How to Scroll to Element in React

Learn to use scrollIntoView to scroll to an element in React. Includes example of scrolling to newly added list item.

· 4 min read
How to Scroll to Element in React

Scrolling to an element in React can be done using plain JavaScript.

You can select a DOM element and update the scrollable element's (e.g. body) scrollTop position manually, or using the scrollTo method to match the DOM element's top position on the screen. However, there's an easier way...

Using scrollIntoView function

The simplest way to scroll to an element in React is by calling the scrollIntoView function on the element. However, you first need to get the DOM element ref from useRef or select it from the DOM directly.

Here's how you might scroll to another section when clicking a button:

import './style.css';

function BasicExample() {
  const handleClickScroll = () => {
    const element = document.getElementById('section-1');
    if (element) {
      // 👇 Will scroll smoothly to the top of the next section
      element.scrollIntoView({ behavior: 'smooth' });

  return (
      <div id="hero-section">
        <button className="btn-scroll" onClick={handleClickScroll}>
          Scroll Down
      <div id="section-1">Section 1</div>

export default BasicExample;
Basic example of scrollIntoView usage in React

Here's what it looks like:

Additionally, the scrollIntoView method accepts optional parameters to control the scroll animation and where to focus on the element.

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Scroll to a new element in React

Because we require a referent to a DOM element to scroll it into view, we may run into problems when the DOM element is created in response to state changes in React.

An example of this problem is a list, where we want to scroll to the last element in the list after a new one is added, but the list is rendered based on an array in the state.

If we try to immediately scroll down to the last element at the bottom, we'd be off by one because the new DOM element isn't yet rendered based on the updated state.

You can use the flushSync method from react-dom to update the DOM immediately after the component state is updated. Here's how it can be used:

import { useRef, useState } from 'react';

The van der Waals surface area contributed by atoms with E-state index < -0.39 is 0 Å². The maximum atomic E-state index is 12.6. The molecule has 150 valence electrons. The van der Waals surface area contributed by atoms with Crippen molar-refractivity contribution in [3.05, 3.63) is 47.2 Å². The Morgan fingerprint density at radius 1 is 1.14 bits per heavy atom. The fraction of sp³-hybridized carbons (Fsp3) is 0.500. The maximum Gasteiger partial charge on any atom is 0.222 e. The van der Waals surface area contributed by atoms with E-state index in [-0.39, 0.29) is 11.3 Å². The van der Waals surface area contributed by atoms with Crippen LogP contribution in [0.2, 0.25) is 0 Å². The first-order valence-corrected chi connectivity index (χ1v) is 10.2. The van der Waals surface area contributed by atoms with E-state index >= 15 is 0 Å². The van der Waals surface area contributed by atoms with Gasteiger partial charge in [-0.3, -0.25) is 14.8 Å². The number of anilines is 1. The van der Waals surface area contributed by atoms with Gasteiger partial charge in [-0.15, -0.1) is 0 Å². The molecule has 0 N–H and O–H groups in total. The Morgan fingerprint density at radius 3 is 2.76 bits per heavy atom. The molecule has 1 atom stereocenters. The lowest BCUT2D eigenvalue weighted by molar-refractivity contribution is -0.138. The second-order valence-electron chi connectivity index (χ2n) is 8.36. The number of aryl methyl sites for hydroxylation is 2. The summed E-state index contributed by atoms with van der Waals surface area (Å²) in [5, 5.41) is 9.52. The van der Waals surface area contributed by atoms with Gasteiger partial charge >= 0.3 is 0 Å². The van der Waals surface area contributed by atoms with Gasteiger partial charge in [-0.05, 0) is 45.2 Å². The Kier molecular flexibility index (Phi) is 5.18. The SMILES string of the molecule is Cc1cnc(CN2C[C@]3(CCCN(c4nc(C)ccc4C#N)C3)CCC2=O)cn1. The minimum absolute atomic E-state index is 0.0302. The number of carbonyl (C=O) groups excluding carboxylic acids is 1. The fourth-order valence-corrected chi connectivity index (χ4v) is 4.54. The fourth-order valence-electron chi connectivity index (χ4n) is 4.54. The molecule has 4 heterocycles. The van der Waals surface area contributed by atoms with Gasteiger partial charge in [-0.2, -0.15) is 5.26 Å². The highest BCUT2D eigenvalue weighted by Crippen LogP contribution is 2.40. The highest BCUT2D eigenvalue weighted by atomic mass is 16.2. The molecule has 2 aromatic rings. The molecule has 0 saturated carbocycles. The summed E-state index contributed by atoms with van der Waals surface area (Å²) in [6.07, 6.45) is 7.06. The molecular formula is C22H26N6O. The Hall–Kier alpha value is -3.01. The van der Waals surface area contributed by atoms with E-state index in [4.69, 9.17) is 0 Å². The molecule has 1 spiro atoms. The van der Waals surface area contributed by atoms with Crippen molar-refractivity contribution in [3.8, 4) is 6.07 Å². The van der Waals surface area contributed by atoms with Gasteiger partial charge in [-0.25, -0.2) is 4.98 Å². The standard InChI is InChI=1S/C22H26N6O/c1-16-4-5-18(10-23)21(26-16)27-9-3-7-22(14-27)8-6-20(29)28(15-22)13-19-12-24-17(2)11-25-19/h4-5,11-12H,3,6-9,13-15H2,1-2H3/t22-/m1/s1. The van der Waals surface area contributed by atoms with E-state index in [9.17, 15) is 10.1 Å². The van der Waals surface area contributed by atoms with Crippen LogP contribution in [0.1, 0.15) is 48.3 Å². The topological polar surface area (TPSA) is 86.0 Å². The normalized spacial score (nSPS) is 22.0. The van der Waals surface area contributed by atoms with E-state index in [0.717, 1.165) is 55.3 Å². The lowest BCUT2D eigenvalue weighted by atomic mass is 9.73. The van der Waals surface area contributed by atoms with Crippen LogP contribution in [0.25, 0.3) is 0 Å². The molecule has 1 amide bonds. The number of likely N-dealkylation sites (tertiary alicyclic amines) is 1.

import { flushSync } from 'react-dom';
import { v4 as uuid } from 'uuid';
import { uniqueNamesGenerator, names } from 'unique-names-generator';
import './style.css';

type Person = {
  id: string;
  name: string;

function Example() {
  const listRef = useRef<HTMLUListElement | null>(null);
  const [people, setPeople] = useState<Person[]>([]);

  const handleAddClick = () => {
    // 👇 Will wait until the DOM is updated with the new state
    flushSync(() => {
      setPeople((people) => [
          id: uuid(),
          name: uniqueNamesGenerator({
            dictionaries: [names],

    // 👇 Scroll to the last element in the list

  return (
      <ul className="list" ref={listRef}>
        { => (
          <li key={}>{}</li>
      <button onClick={handleAddClick}>Add new person</button>

export default Example;
Using flushSync to immediately scroll to bottom after a new item is added in state.

Here's what the result looks like:

Scrolling to the newly added element in the list.

Scroll to element only if needed

The scrollIntoView method will scroll even if the element is already visible on the screen. You may not want it to do anything in that case. There is an alternative method with the same options called scrollIntoViewIfNeeded.

The scrollIntoViewIfNeeded option is still experimental without good support on Firefox. To achieve complete support, you can use a ponyfill.


By using scrollIntoView (and also scrollTo) with behavior: smooth you're leaving it up to the browser to control the animation. This means smooth scrolling may not work with some browser or OS settings.

The "Animate controls and elements in windows" option

I've noticed, that if I uncheck the "Animate controls and elements in windows" box in my Windows Performance Options, the smooth scrolling stops working across all browsers.

To gain more control you may use a 3rd party scroll-into-view library, which will also give you additional options to fine-tune the scroll behavior.


JavaScript API offers a simple way to scroll to an element via scrollIntoView method. However, it doesn't offer much fine-grained control and depends on browser and OS settings.

If you're willing to put a little more effort, you can use a 3rd party library that allows you to tweak the settings to your liking. It works by manually updating the scrollTop position, so it's unaffected by the environment settings.

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